It wasn’t a debate. The event was almost impossible to follow as President Trump kept interrupting the presenter and Joe Biden. In a functioning democracy, political opponents respect each other’s right to participate in the political arena. This event had none of the characteristics of a structured event aimed at involving political opponents in an exchange of content. Trump behaved like a tyrant or abuser who had to control his surroundings. As the underdog who lagged behind in the polls, he appeared caged, insane, and scared.
Trump dominated the event with his noise and contributed to the fact that 90 minutes of television were not seen. It was closer to a choreographed professional wrestling event than a professional political event. Some of his supporters will have found the event entertaining and encouraging. The president pathetically encouraged white supremacy by responding directly to the moderator’s question on the issue, telling “Proud Boys” to “step back and stand by,” which a leader tells his supporters, not the people he denounces. In America, democracy is in decline and that was evident at this event.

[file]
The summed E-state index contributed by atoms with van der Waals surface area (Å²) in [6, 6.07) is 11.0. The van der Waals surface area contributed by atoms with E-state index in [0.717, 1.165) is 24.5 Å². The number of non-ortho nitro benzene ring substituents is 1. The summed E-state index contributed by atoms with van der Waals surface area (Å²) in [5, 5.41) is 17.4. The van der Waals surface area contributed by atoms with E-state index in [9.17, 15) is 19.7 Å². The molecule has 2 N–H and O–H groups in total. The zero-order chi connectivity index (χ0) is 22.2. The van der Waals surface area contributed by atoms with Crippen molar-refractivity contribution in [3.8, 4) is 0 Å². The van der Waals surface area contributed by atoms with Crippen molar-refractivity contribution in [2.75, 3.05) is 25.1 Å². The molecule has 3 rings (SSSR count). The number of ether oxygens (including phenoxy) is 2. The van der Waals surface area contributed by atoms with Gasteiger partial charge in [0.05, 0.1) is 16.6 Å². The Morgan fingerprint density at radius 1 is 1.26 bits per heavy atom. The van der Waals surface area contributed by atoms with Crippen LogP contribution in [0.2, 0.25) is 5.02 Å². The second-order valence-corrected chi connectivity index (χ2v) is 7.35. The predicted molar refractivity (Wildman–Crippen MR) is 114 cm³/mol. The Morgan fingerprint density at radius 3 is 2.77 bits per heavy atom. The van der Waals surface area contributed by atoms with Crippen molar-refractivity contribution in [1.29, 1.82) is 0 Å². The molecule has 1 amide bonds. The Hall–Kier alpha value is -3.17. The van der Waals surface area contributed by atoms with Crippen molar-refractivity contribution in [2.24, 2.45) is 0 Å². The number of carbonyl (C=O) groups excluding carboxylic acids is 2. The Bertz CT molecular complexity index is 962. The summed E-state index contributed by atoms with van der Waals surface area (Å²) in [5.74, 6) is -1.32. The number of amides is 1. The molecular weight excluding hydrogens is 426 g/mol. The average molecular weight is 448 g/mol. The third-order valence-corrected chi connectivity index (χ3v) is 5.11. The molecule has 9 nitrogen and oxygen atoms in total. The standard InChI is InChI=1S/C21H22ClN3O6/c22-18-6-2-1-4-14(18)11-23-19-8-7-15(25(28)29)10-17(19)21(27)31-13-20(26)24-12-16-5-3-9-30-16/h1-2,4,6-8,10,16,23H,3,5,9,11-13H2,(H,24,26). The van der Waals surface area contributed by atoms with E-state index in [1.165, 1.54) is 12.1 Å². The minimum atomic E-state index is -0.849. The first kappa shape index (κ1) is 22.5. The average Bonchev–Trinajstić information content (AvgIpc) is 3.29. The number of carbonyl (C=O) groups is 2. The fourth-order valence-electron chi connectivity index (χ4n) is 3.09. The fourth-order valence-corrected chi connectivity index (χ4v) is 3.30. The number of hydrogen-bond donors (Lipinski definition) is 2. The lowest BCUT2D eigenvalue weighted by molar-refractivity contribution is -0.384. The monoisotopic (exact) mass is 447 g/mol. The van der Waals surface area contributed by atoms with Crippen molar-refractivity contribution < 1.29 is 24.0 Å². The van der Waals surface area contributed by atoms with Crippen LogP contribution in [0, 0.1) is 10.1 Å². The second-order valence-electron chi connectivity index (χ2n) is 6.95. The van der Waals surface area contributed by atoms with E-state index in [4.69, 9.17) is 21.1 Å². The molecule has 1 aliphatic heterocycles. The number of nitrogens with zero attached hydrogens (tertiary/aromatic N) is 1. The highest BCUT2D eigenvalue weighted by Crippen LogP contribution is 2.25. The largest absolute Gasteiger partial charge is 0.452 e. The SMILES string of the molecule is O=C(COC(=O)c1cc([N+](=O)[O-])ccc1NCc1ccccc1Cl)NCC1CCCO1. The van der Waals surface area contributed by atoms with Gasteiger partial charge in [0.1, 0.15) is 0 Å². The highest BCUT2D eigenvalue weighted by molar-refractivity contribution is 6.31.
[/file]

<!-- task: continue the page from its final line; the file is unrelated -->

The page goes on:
“Biden struggled to define himself outside of the” anti-law-and-order “framework that Trump penned him into.”
Douglas Schoen is a political analyst, campaign advisor, and former advisor to President Bill Clinton.
After the first presidential debate, the night’s biggest benefit was that there were no surprises and nothing happened that could change attitudes, cause a candidate to win or lose votes, or convince undecided voters in one way or another. Although the debate was controversial and at times personal, there was a lack of real or meaningful policy-oriented discussions between the two candidates that could change voters’ minds.
Indeed, the content of the debate was entirely predictable. President Trump was the weakest on the coronavirus while Biden was the strongest on that area. The pandemic is a clear political vulnerability for the president and during the debate Trump sought to communicate a compelling case for his handling of the crisis. Trump also lashed out and turned on the subject when Biden attacked the president for failing to lead the pandemic. He once called Biden stupid and questioned his college record.